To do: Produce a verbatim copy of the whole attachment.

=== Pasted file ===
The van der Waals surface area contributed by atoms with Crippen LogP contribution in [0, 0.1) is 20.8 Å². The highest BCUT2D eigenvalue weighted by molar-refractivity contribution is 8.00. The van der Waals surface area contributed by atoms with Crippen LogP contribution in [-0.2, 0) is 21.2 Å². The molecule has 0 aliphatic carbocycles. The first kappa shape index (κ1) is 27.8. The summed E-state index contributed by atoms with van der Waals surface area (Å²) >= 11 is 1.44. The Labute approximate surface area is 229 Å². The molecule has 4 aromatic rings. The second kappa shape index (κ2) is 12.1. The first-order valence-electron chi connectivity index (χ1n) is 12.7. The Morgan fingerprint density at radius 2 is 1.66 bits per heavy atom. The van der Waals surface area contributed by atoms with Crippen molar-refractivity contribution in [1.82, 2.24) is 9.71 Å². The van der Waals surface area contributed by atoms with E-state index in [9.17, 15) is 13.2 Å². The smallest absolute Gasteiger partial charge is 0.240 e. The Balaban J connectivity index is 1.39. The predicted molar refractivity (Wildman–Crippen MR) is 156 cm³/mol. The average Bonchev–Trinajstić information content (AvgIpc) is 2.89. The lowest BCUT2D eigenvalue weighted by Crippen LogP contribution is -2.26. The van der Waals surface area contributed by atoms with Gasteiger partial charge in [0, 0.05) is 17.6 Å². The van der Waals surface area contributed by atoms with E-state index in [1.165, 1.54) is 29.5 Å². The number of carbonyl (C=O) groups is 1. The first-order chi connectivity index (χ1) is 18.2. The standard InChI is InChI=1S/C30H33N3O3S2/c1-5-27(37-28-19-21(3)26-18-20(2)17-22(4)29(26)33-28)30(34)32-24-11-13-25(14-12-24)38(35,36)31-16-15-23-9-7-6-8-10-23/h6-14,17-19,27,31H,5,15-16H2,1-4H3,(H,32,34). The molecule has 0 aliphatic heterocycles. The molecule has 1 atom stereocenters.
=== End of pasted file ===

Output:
The van der Waals surface area contributed by atoms with Crippen LogP contribution in [0, 0.1) is 20.8 Å². The highest BCUT2D eigenvalue weighted by molar-refractivity contribution is 8.00. The van der Waals surface area contributed by atoms with Crippen LogP contribution in [-0.2, 0) is 21.2 Å². The molecule has 0 aliphatic carbocycles. The first kappa shape index (κ1) is 27.8. The summed E-state index contributed by atoms with van der Waals surface area (Å²) >= 11 is 1.44. The Labute approximate surface area is 229 Å². The molecule has 4 aromatic rings. The second kappa shape index (κ2) is 12.1. The first-order valence-electron chi connectivity index (χ1n) is 12.7. The Morgan fingerprint density at radius 2 is 1.66 bits per heavy atom. The van der Waals surface area contributed by atoms with Crippen molar-refractivity contribution in [1.82, 2.24) is 9.71 Å². The van der Waals surface area contributed by atoms with E-state index in [9.17, 15) is 13.2 Å². The smallest absolute Gasteiger partial charge is 0.240 e. The Balaban J connectivity index is 1.39. The predicted molar refractivity (Wildman–Crippen MR) is 156 cm³/mol. The average Bonchev–Trinajstić information content (AvgIpc) is 2.89. The lowest BCUT2D eigenvalue weighted by Crippen LogP contribution is -2.26. The van der Waals surface area contributed by atoms with Gasteiger partial charge in [0, 0.05) is 17.6 Å². The van der Waals surface area contributed by atoms with E-state index in [1.165, 1.54) is 29.5 Å². The number of carbonyl (C=O) groups is 1. The first-order chi connectivity index (χ1) is 18.2. The standard InChI is InChI=1S/C30H33N3O3S2/c1-5-27(37-28-19-21(3)26-18-20(2)17-22(4)29(26)33-28)30(34)32-24-11-13-25(14-12-24)38(35,36)31-16-15-23-9-7-6-8-10-23/h6-14,17-19,27,31H,5,15-16H2,1-4H3,(H,32,34). The molecule has 0 aliphatic heterocycles. The molecule has 1 atom stereocenters.